However, reading these books again with far less of an emotional connection to the comics, I really enjoyed these books. I think the key to really enjoying a Loeb comic book is to not be heavily invested in the continuity of the character he’s writing. He tends to bring on all the bad guys, throw them against the hero and we all get to enjoy the fireworks which are ALWAYS drawn by the best artists in the business. If you’re too steeped in continuity you’re thinking annoying little things like “Hey, Catwoman couldn’t be here, she’s stealing a cat statue in Egypt” or “Wait, which version of Clayface is that?” Nonsense like that that can stick in some of our craws when reading comics.

Since I know next to nothing about Hulk or his rogues, I could just sit back and enjoy this book which kills off a big deal villain right away, sorry Abomination. Here’s a quick list of the other awesome things that happen in this comic: She-Hulk punches a human bear, Red Hulk hits Iron Man with a plane, Red Hulk punches the Watcher, the Hulks fight, Red Hulk beats Thor then jumps form the moon to Earth and the Hulks fight again. All of these things might sound kind of goofy and some of them are, but that’s part of the fun of reading comic books. A green woman can punch a bear-person and it’s not that big of a deal. With Ed McGuinness drawing these things, they look all the better.

Hulk Vs. X-Force (Marvel)
Written by Jeph Loeb, drawn by Ian Churchill & Whilce Portacio
Collects Hulk #14-18

I forgot to mention above that I actually paid for these first two trades, which is something of a rarity. The books I reviewed last week and the one following this I got via Swap, but I found these two on Amazon for $8 a piece and couldn’t resist. For whatever reason the two books between these ones were not as cheap, so I skipped them in hopes that I’d get them somewhere down the road. I don’t think it mattered too much because this collection continues the blockbuster action movie style that Loeb put into the first one.

This time around, X-Force member Domino happens to be in the wrong place at the wrong time and discovers Red Hulk’s true identity. As this is very important to him, Rulk decides to put together his own color-coded team consisting of Elektra, Deadpool, Punisher, Thundra and Crimson Dynamo to kill Domino. This doesn’t sit well with either Dom or her teammates in X-Force, so lots of fighting and double crossing ensues. Oh, there’s also a Red She-Hulk that pops up to make matters a bit more confusing.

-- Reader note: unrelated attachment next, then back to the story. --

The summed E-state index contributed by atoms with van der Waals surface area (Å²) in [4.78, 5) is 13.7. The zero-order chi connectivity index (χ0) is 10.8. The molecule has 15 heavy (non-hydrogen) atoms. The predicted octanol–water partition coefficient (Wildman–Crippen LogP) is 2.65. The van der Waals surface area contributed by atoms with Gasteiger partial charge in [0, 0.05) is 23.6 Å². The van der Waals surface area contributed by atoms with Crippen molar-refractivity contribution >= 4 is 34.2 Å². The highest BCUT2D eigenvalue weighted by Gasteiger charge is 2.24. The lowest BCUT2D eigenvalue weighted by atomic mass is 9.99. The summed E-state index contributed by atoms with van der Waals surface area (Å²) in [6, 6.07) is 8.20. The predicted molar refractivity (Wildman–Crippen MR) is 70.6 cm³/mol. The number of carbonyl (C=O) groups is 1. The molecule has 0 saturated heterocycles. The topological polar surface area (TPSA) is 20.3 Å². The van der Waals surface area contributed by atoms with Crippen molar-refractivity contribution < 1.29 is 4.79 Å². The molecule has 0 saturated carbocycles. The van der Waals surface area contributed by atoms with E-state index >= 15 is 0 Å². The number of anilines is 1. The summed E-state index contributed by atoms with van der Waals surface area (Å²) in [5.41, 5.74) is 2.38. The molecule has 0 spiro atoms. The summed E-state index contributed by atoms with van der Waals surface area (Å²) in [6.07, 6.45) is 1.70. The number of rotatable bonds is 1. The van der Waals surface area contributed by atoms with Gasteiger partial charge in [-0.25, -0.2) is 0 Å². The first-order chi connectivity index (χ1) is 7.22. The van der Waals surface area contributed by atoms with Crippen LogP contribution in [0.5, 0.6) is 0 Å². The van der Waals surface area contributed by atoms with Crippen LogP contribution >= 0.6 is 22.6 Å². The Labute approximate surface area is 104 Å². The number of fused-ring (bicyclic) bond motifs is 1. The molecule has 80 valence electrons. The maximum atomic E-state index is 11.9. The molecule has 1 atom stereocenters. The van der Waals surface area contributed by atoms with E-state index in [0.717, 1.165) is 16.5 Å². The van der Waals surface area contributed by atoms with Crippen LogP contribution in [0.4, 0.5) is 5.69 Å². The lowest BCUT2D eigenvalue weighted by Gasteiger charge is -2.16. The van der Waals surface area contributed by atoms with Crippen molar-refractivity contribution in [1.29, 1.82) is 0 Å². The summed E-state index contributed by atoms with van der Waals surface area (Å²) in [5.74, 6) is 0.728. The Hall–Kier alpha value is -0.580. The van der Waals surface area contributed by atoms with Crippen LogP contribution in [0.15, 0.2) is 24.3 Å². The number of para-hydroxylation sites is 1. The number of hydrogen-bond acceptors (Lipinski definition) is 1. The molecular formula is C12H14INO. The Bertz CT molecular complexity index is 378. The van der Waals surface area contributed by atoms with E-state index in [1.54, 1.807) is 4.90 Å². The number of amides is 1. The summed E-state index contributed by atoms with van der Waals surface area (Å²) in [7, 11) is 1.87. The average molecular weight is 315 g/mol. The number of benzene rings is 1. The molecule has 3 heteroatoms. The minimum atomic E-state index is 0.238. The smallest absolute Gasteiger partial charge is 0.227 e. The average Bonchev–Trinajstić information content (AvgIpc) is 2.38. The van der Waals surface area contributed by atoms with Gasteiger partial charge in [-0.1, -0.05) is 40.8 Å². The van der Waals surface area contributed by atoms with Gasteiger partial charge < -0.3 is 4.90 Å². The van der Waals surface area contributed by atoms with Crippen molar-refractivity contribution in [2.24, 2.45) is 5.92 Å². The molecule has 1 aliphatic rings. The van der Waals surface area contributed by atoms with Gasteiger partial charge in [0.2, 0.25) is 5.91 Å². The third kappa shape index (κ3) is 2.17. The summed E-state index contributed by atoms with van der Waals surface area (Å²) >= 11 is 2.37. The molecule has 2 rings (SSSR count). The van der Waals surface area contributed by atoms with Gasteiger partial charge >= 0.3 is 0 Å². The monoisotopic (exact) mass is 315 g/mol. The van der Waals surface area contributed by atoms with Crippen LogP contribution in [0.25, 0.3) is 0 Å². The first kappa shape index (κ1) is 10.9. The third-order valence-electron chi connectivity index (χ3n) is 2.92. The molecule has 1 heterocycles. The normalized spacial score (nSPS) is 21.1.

Like I said, the story is fun and well told, but the art bugged me a bit. There’s nothing wrong with it in and of itself, but I am actually a huge fan of Ian Churchill’s and seeing him try to fit in more with the McGuinness style kind of bums me out. If this was just some other artist, I’d have no problem with the mix of McGuinness bulk and Darwyn Cooke faces, but every panel I looked at made me wish he was doing that crazy detail I know and love.

There’s also an issue in here that (I believe) plays off of a previous Hulk story I haven’t read, but have heard about where Doc Sampson goes into Banner’s head and tries to straighten things out as well as an issue of X-Factor where Samson analyzes those team members. This time, though, it’s Doc who’s being analyzed and we find out why he’s been so crazy lately. This issue is drawn by Portacio who seemed to have a lot of fun with it. Good stuff.

Hulk: Fall Of The Hulks Prelude (Marvel)
Written by Jeph Loeb, Greg Pak, Jeff Parker & Fred Van Lente, drawn by Ed McGuinness, Ron Garney, Mitch Breitweiser, Takeshi Miyazawa, Frank Cho, Dan Panosian, Peter Vale, Gabriel Guzman, Michael Ryan, Ariel Olivetti & Ian Churchill
Collects Hulk #2, 9 & 16, Skaar #1, Hulk: Raging Thunder, Amazing Fantasy #15, Planet Skaar Prologue, All New Savage She-Hulk #4 & Incredible Hulk #600-601

Hodge podge trades like this can be a bit of a mixed bag. On one hand, if you’re only reading one Hulk title they can be a good way of catching you up as to what’s going on. On the other hand, if you’ve read and collected a few different trades you can get a little burned by the contents. I’m still on the fence about how I feel about this one. I’ve already got Hulk #2 and 16, Amazing Fantasy #15 and Incredible #601 collected in other trades, so there’s not much value there.

At the same time, I don’t have the other issues and this is as good a place for them as any, though I do prefer having all my comics collected in a little better order. Also, if I read and like something like All New Savage She-Hulk #4 and want to get that trade, this trade served one purpose but because that much more unnecessary. It’s a real double edged sword, you guys.

At the end of the day, Hulk did something I wasn’t sure could happen anymore, it surprised me with how much I liked it. Being around comics as much and as long as I have gives me a pretty good radar for what I will like and what I won’t. I’ll try things I don’t think I’ll like just to give them a shot, but usually I’m pretty right on. I’m glad I liked this book and had so much fun with it. Now I’ve got to find out when they revealed Rulk’s true identity and how the went about explaining the roughly one million times those two characters were in the same room together. I’m guessing LMDs. It’s always LMDs…